Serve Love Purify Meditate Realize
The official motto of Swami Sivananda, the guru for which my current yoga teacher training program is named. This broad approach to a life of yoga was one of the reasons I decided to come to this school and pursue my advanced teacher training here as well. The kind of people attracted to this motto, I reasoned, would make for a lovely little community in the intensive four weeks of study, practice and preparation.
I was right ;o)
We’re 32 yoga-lovin’ sweethearts, hailing from all over the world, ready to get deeper into the practice so we can share it with others. The openness and understanding of the group is such a luxury – I know I’m not alone when I say I’m truly grateful for our crew (although I may be the mushiest in my sentimentality)!
More Than a Teacher
It came as a bit of a surprise when I learned the program I enrolled in wasn’t actually created with the sole intention of training yoga teachers.
At satsang one night, when we usually chant and sing and the swami tells inspirational stories shedding light where seekers may stumble, we were treated to a documentary video. The life of Swami Vishnudevanandaya (who was Swami Sivananda’s closest disciple) flashed before our eyes in pictures, interviews, and Super8 video footage taken from around the world.
Swami V reasoned humans must first find peace within before we could experience a peaceful society together. Yoga being one way to that place of peace, he created the teacher training program in 1969.
Swami’s goal was that we’d leave the ashram not just as yoga teachers, but as leaders in a global movement for peace.
Swami V’s vision was formed in the sixties when the Vietnam war and subsequent conscription woke many Westerners up to the horrendous injustice and violence in humanity. He garnered media attention around his peace movement by flying a Peace Plane from country to country, dropping flowers over war-torn areas, like the Suez Canal and the Berlin Wall in 1984.
That’s one cool leader.
Suddenly, the scope of my responsibility to represent this yoga school has gained even greater depth and meaning –for me, that’s a big motivator.
Yoga philosophy, seva projects, language, physical exercises and literature have already become such a huge part of how I live. And yet the horizons broaden . . .
Madurai TTC December 2011: The Hug Initiative
In between all the lectures, satsangs, singing, chanting, reading, highlighting, meditating, walking, joking, tea drinking, cookie sharing, eating with your hands and scrubbing the floors, a handful of us have started a little movement called The Hug Initiative.
The title pretty much speaks for itself.
Ashram Social Life and Ponderings on Neurobiology
Social interaction’s been a hug theme with our class – something Swami Yaneshwara pointed out in the first few weeks – and I can’t help but think of a chapter from Buddha’s Brain on the evolution of the brain whenever I see the hugs and impromptu massages pop up at the ashram . . .
According to the book, “during the past 150 million year journey of animal evolution, the advantages of social abilities were arguably the most influential factor during the development of the brain. There were three major advances, and you benefit from them everyday . . .”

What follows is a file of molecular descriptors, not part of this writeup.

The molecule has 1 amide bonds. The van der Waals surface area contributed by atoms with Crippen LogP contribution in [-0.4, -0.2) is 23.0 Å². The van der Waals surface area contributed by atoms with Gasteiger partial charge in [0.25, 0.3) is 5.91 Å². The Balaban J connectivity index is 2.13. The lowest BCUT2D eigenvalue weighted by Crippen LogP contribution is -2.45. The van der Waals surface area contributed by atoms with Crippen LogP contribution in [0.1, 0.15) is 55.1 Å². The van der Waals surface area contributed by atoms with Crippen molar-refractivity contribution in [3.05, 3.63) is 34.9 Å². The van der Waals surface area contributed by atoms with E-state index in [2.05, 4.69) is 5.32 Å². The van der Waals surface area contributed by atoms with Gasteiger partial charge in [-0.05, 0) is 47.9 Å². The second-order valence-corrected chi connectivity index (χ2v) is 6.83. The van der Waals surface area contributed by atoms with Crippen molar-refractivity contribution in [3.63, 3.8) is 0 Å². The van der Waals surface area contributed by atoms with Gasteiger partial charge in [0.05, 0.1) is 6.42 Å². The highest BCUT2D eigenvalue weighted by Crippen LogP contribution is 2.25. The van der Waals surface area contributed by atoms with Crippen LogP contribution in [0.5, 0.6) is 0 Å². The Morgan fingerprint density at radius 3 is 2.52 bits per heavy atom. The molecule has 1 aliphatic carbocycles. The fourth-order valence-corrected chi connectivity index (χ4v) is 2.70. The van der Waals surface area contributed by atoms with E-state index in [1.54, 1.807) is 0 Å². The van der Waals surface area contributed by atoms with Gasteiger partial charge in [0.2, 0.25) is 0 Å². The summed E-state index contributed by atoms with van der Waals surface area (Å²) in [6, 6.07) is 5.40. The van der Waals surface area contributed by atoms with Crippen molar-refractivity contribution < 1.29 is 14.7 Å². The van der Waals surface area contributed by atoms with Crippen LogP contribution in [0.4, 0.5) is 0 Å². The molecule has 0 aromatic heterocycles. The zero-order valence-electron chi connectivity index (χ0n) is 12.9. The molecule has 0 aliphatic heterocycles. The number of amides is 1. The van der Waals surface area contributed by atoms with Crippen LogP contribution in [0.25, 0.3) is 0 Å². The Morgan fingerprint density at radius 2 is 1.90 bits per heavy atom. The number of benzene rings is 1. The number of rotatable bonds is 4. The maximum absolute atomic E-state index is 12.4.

I’ll go ahead and break those advancements down for your reading pleasure here:
1. Vertebrates: For some mammals and birds to decipher good mates from bad mates and to communicate, cooperate, and negotiate especially when raising young, they had to develop more complex skills. These “computational requirements” required increased neural processing in mammals and birds alike (Dunbar and Shultz 2007). This is in contrast to reptiles and fish who don’t take care of their young and may not have a life partner.
2. Primates: About 80 million years ago, primates’ defining characteristic was great sociability. According to Dunbar and Shultz (2007) and Sapolsky (2006), the more sociable a primate species is, the bigger its cortex is compared to the rest of the brain.
Interestingly, only great apes have spindle cells like humans do – a kind of neuron that supports advanced social capabilities. The areas where these spindle cells are found (the singulate cortex and insula) have experienced serious evolutionary pressure over the last several million years (Allman et al. 2001; Nimchinsky et al. 1999).
Changes in these regions responsible for empathy and self-awareness indicate the benefits of relationships helped drive the recent evolution of the primate brain.
3. Humans: 2.6 million years ago, we first began making tools. Over the 100,000 generations since then, genes that foster relationship abilities and cooperative tendencies (to use the tools as a team, and eventually to live in closer quarters) pushed their way forward in the human gene pool.
We see the results today in the neural underpinnings of many essential (and some totally unique) features of human nature including:
- Altruism (Bowles 2006; Judson 2007)
- Generosity (Harbaugh, Mayr, Burghart 2007; Moll et al. 2006; Rilling et al. 2002)
- Concern about reputation (Bateson, Nettle, Robert 2006)
- Fairness (de Quervain et al. 2004; Singer et al. 2006)
- Language (Cheney and Seyfarth 2008)
- Forgiveness (Nowak 2006)
- Morality and religion (Norenzayan and Shariff 2008)
Interestingly, all these recently evolved human attributes play huge roles in the movement toward peace.
As leaders and yoga instructors, after we all leave the ashram, the next question is: how will we integrate what we’ve learned to bring personal peace to our respective communities?
There are probably an infinite number of answers to that question . . . I can’t wait to hear how it all rolls out!
All joy in this world comes from wanting others to be happy, and all suffering in this world comes from wanting only oneself to be happy. ~Shantideva